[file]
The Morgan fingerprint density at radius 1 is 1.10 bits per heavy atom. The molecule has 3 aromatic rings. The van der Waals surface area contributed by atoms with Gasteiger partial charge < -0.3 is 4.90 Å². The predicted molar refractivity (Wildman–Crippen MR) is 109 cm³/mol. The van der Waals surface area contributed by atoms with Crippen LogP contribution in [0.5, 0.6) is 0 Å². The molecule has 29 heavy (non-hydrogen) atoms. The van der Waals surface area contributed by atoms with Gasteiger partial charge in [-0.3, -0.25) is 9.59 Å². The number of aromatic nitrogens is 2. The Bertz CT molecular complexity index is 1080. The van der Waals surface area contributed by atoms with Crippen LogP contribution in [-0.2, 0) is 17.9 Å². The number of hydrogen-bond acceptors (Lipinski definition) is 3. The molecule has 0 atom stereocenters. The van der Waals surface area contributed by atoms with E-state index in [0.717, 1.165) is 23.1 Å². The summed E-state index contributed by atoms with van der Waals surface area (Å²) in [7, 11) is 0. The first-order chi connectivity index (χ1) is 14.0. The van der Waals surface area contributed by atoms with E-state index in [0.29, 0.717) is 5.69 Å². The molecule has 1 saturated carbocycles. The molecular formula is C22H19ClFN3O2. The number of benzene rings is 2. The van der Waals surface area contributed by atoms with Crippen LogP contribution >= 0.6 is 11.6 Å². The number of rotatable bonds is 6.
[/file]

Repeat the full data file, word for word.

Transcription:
The Morgan fingerprint density at radius 1 is 1.10 bits per heavy atom. The molecule has 3 aromatic rings. The van der Waals surface area contributed by atoms with Gasteiger partial charge < -0.3 is 4.90 Å². The predicted molar refractivity (Wildman–Crippen MR) is 109 cm³/mol. The van der Waals surface area contributed by atoms with Crippen LogP contribution in [0.5, 0.6) is 0 Å². The molecule has 29 heavy (non-hydrogen) atoms. The van der Waals surface area contributed by atoms with Gasteiger partial charge in [-0.3, -0.25) is 9.59 Å². The number of aromatic nitrogens is 2. The Bertz CT molecular complexity index is 1080. The van der Waals surface area contributed by atoms with Crippen LogP contribution in [-0.2, 0) is 17.9 Å². The number of hydrogen-bond acceptors (Lipinski definition) is 3. The molecule has 0 atom stereocenters. The van der Waals surface area contributed by atoms with E-state index in [0.717, 1.165) is 23.1 Å². The summed E-state index contributed by atoms with van der Waals surface area (Å²) in [7, 11) is 0. The first-order chi connectivity index (χ1) is 14.0. The van der Waals surface area contributed by atoms with E-state index in [0.29, 0.717) is 5.69 Å². The molecule has 1 saturated carbocycles. The molecular formula is C22H19ClFN3O2. The number of benzene rings is 2. The van der Waals surface area contributed by atoms with Crippen LogP contribution >= 0.6 is 11.6 Å². The number of rotatable bonds is 6.